LROC and ShadowCam collaboratively reveal the Shackleton Crater mosaic, providing unparalleled insights into the lunar South Pole and its potential icy deposits, aiding future lunar exploration missions.
A new mosaic of Shackleton Crater showcases the powerful synergy between two lunar-orbiting cameras working together to reveal unprecedented details of the lunar south pole region.
This mosaic was created using photographs he obtained LROC (Lunar Reconnaissance Orbiter Camera)which has been operating since 2009, and from ShadowCam, a NASA An instrument on board the Kari (Korea Aerospace Research Institute) spacecraft called Danori, which Launched In August 2022. ShadowCam was developed by Malin Space Science Systems and Arizona State University.
Complementary capabilities of LROC and ShadowCam
LROC can take detailed images of the Moon’s surface but is limited in its ability to image the shadowed parts of the Moon that never receive direct sunlight, known as permanently shadowed areas. The ShadowCam is 200 times more sensitive to light than LROC and can operate successfully in these extremely low light conditions. Revealing features and details terrain not visible to LROC. ShadowCam relies on sunlight reflecting off lunar or Earth geological features to capture images in the shadows.
However, the ShadowCam’s sensitivity to light makes it unable to capture images of directly lit parts of the Moon, resulting in saturated results. With each camera optimized for the specific lighting conditions found near the lunar poles, analysts can combine images from both instruments to create a comprehensive visual map of the terrain and geological features of both the brightest and darkest parts of the Moon. Permanently shaded areas in this mosaic, such as the interior floor and walls of Shackleton Crater, are visible in such detail due to images from ShadowCam. In contrast, the sunlit areas in this mosaic, such as the rim and sides of the crater, are the product of images collected by LROC.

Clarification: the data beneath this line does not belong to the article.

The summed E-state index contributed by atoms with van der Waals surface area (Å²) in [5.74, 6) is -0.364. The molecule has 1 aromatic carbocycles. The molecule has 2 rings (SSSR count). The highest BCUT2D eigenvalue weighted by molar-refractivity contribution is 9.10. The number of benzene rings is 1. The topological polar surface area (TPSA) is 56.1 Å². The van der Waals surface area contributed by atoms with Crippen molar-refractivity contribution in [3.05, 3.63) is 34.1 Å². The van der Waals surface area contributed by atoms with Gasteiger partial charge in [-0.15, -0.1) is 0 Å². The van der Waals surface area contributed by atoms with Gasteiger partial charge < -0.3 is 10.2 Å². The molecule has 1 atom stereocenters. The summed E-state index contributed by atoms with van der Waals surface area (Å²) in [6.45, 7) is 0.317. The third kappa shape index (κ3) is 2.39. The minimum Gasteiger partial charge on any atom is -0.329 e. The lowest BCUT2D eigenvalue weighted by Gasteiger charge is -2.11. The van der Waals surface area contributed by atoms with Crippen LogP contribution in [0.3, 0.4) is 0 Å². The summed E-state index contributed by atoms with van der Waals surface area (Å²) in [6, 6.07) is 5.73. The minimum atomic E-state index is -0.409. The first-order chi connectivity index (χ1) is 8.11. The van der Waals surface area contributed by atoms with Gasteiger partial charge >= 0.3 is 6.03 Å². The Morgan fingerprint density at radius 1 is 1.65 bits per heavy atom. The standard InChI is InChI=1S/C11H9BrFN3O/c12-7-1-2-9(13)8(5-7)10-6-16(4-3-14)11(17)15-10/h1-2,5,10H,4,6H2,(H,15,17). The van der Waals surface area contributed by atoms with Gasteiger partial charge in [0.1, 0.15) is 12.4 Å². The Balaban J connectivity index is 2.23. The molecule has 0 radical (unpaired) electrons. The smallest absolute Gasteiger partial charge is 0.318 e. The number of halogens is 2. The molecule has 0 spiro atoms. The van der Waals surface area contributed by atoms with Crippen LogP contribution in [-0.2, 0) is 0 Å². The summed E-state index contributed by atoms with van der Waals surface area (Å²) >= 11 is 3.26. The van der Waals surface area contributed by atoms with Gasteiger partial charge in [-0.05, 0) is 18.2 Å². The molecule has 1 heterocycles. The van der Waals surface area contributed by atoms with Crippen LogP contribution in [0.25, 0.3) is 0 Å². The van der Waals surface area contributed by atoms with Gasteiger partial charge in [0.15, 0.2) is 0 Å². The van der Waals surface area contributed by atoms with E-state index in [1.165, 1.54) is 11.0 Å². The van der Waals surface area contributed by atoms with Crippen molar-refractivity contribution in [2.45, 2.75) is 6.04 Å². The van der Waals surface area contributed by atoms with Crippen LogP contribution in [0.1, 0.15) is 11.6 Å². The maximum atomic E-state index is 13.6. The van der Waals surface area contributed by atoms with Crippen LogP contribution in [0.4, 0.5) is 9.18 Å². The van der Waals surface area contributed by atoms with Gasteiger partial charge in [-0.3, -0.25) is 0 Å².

Scientific and exploratory effects
Using ShadowCam, NASA can image the permanently shadowed areas of the Moon in greater detail than was previously possible, giving scientists a much better view of the Moon’s south pole region. This area has never been explored by humans and is of great interest to science and exploration because it is believed to contain glacial deposits or other frozen volatiles. Scientists believe that layers of icy deposits have been present on the Moon for millions or billions of years, and being able to study samples could enhance our understanding of how the Moon and our solar system evolved. Icy deposits could also be an important resource for exploration because they consist of hydrogen and oxygen that can be used as rocket fuel or life support systems.
A more complete map of the lunar South Pole region is valuable for future surface exploration endeavors, such as the VIPER (Volatile Polar Exploration Probe) and Artemis missions, which will return humans to the lunar surface and establish a long-term presence on the Moon.
The Lunar Reconnaissance Orbiter Camera (LROC) is a system of cameras aboard NASA’s Lunar Reconnaissance Orbiter (LRO) spacecraft. Launched in 2009, LROC is designed to capture high-resolution images of the lunar surface. Its primary purpose is to help locate safe landing sites, identify potential resources, study the lunar environment, and demonstrate new technology. Detailed images from LROC have provided invaluable insights into the Moon’s topography and geology, and have aided numerous scientific and exploratory missions.
ShadowCam is a highly light-sensitive camera instrument on board the KARI (Korea Aerospace Research Institute) spacecraft, Danori. Developed by Malin Space Science Systems and Arizona State University for NASA, it was specifically designed to capture images of permanently shaded areas of the Moon, areas that never receive direct sunlight. Able to operate successfully in extremely low-light conditions, ShadowCam takes advantage of sunlight reflecting off lunar or Earth geological features to image features and terrain details that other instruments, such as LROC, cannot see. Launched in August 2022, it complements other lunar imaging systems by revealing details in the moon’s darkest regions.
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